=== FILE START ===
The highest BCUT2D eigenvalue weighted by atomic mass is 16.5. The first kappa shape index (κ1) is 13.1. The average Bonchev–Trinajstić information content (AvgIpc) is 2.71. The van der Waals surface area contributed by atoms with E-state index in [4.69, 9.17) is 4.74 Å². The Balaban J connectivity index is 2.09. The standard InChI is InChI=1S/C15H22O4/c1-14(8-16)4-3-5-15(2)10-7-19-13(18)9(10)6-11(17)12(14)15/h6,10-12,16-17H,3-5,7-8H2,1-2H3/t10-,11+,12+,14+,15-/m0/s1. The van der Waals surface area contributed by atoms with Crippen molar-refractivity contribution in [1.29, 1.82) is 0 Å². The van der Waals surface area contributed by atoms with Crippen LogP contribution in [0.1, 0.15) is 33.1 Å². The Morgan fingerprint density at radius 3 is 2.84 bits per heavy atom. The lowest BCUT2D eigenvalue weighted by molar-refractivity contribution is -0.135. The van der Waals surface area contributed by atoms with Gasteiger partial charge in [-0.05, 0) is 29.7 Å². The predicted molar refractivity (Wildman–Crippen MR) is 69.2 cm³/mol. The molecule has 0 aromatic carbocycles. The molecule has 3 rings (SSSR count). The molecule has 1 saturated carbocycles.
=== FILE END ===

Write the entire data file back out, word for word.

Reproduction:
The highest BCUT2D eigenvalue weighted by atomic mass is 16.5. The first kappa shape index (κ1) is 13.1. The average Bonchev–Trinajstić information content (AvgIpc) is 2.71. The van der Waals surface area contributed by atoms with E-state index in [4.69, 9.17) is 4.74 Å². The Balaban J connectivity index is 2.09. The standard InChI is InChI=1S/C15H22O4/c1-14(8-16)4-3-5-15(2)10-7-19-13(18)9(10)6-11(17)12(14)15/h6,10-12,16-17H,3-5,7-8H2,1-2H3/t10-,11+,12+,14+,15-/m0/s1. The van der Waals surface area contributed by atoms with Crippen molar-refractivity contribution in [1.29, 1.82) is 0 Å². The van der Waals surface area contributed by atoms with Crippen LogP contribution in [0.1, 0.15) is 33.1 Å². The Morgan fingerprint density at radius 3 is 2.84 bits per heavy atom. The lowest BCUT2D eigenvalue weighted by molar-refractivity contribution is -0.135. The van der Waals surface area contributed by atoms with Gasteiger partial charge in [-0.05, 0) is 29.7 Å². The predicted molar refractivity (Wildman–Crippen MR) is 69.2 cm³/mol. The molecule has 0 aromatic carbocycles. The molecule has 3 rings (SSSR count). The molecule has 1 saturated carbocycles.